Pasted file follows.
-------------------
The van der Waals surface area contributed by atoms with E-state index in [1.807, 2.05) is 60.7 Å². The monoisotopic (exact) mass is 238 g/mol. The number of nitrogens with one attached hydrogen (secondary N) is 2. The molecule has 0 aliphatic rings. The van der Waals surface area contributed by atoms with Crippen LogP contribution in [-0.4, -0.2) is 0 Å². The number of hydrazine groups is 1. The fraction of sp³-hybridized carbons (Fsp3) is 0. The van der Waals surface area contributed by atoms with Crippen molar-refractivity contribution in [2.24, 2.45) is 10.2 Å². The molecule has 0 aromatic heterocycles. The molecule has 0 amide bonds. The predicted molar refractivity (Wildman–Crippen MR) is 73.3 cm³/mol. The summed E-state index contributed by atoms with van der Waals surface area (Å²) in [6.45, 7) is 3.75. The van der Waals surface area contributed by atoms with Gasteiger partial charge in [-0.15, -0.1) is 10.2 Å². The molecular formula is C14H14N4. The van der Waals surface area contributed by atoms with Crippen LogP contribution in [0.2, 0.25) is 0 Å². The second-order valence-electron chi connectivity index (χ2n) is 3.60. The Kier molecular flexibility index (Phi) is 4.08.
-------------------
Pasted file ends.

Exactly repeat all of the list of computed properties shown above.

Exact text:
The van der Waals surface area contributed by atoms with E-state index in [1.807, 2.05) is 60.7 Å². The monoisotopic (exact) mass is 238 g/mol. The number of nitrogens with one attached hydrogen (secondary N) is 2. The molecule has 0 aliphatic rings. The van der Waals surface area contributed by atoms with Crippen LogP contribution in [-0.4, -0.2) is 0 Å². The number of hydrazine groups is 1. The fraction of sp³-hybridized carbons (Fsp3) is 0. The van der Waals surface area contributed by atoms with Crippen molar-refractivity contribution in [2.24, 2.45) is 10.2 Å². The molecule has 0 aromatic heterocycles. The molecule has 0 amide bonds. The predicted molar refractivity (Wildman–Crippen MR) is 73.3 cm³/mol. The summed E-state index contributed by atoms with van der Waals surface area (Å²) in [6.45, 7) is 3.75. The van der Waals surface area contributed by atoms with Gasteiger partial charge in [-0.15, -0.1) is 10.2 Å². The molecular formula is C14H14N4. The van der Waals surface area contributed by atoms with Crippen LogP contribution in [0.2, 0.25) is 0 Å². The second-order valence-electron chi connectivity index (χ2n) is 3.60. The Kier molecular flexibility index (Phi) is 4.08.